The ER stress/upr axis in chronic obstructive pulmonary disease and idiopathic pulmonary fibrosis

Mahmoud Aghaei, Sanaz Dastghaib, Sajjad Aftabi, Mohamad Reza Aghanoori, Javad Alizadeh, Pooneh Mokarram, Parvaneh Mehrbod, Milad Ashrafizadeh, Ali Zarrabi, Kielan Darcy McAlinden, Mathew Suji Eapen, Sukhwinder Singh Sohal, Pawan Sharma, Amir A. Zeki, Saeid Ghavami

Research output: Contribution to journalReview articlepeer-review

7 Scopus citations

Abstract

Cellular protein homeostasis in the lungs is constantly disrupted by recurrent exposure to various external and internal stressors, which may cause considerable protein secretion pressure on the endoplasmic reticulum (ER), resulting in the survival and differentiation of these cell types to meet the increased functional demands. Cells are able to induce a highly conserved adaptive mechanism, known as the unfolded protein response (UPR), to manage such stresses. UPR dysregulation and ER stress are involved in numerous human illnesses, such as metabolic syndrome, fibrotic diseases, and neurodegeneration, and cancer. Therefore, effective and specific compounds targeting the UPR pathway are being considered as potential therapies. This review focuses on the impact of both external and internal stressors on the ER in idiopathic pulmonary fibrosis (IPF) and chronic obstructive pulmonary disease (COPD) and discusses the role of the UPR signaling pathway activation in the control of cellular damage and specifically highlights the potential involvement of non-coding RNAs in COPD. Summaries of pathogenic mechanisms associated with the ER stress/UPR axis contributing to IPF and COPD, and promising pharmacological intervention strategies, are also presented.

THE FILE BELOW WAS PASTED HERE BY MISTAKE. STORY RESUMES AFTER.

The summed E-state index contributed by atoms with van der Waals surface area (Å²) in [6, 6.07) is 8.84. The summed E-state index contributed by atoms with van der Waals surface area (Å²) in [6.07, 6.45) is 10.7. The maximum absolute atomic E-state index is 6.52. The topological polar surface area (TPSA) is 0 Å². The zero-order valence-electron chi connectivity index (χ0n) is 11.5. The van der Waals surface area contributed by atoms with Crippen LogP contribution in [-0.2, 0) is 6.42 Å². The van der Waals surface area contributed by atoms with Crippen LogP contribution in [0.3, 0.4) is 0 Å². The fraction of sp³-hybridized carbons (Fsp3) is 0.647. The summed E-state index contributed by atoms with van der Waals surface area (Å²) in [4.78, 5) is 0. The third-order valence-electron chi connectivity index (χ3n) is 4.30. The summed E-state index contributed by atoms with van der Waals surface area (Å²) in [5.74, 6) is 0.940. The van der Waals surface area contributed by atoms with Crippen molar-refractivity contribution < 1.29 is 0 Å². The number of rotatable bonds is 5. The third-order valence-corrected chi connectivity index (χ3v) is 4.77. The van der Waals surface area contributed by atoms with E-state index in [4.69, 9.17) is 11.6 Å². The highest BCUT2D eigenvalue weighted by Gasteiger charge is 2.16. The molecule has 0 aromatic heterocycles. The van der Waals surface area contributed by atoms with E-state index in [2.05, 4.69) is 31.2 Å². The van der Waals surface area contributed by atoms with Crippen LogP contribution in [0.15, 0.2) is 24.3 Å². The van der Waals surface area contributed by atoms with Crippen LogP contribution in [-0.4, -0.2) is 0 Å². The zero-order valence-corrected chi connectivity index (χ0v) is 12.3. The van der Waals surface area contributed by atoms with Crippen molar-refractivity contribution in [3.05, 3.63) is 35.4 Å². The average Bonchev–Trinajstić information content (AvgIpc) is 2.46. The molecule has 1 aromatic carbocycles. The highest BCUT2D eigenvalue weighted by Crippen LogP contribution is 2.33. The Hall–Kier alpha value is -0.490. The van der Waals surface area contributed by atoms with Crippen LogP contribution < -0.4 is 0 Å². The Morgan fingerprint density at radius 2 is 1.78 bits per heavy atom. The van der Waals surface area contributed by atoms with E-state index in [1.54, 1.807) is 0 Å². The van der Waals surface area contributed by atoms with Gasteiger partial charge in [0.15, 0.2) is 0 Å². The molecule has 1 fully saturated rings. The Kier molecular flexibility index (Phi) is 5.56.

Original languageEnglish (US)
Article number1
Pages (from-to)1-27
Number of pages27
JournalLife
Volume11
Issue number1
DOIs
StatePublished - Jan 2021

Keywords

  • Autophagy
  • Endoplasmic reticulum
  • Fibrosis
  • Lung disease
  • Non-coding RNA
  • Tissue remodeling
  • UPR

ASJC Scopus subject areas

  • Ecology, Evolution, Behavior and Systematics
  • Biochemistry, Genetics and Molecular Biology(all)
  • Space and Planetary Science
  • Palaeontology

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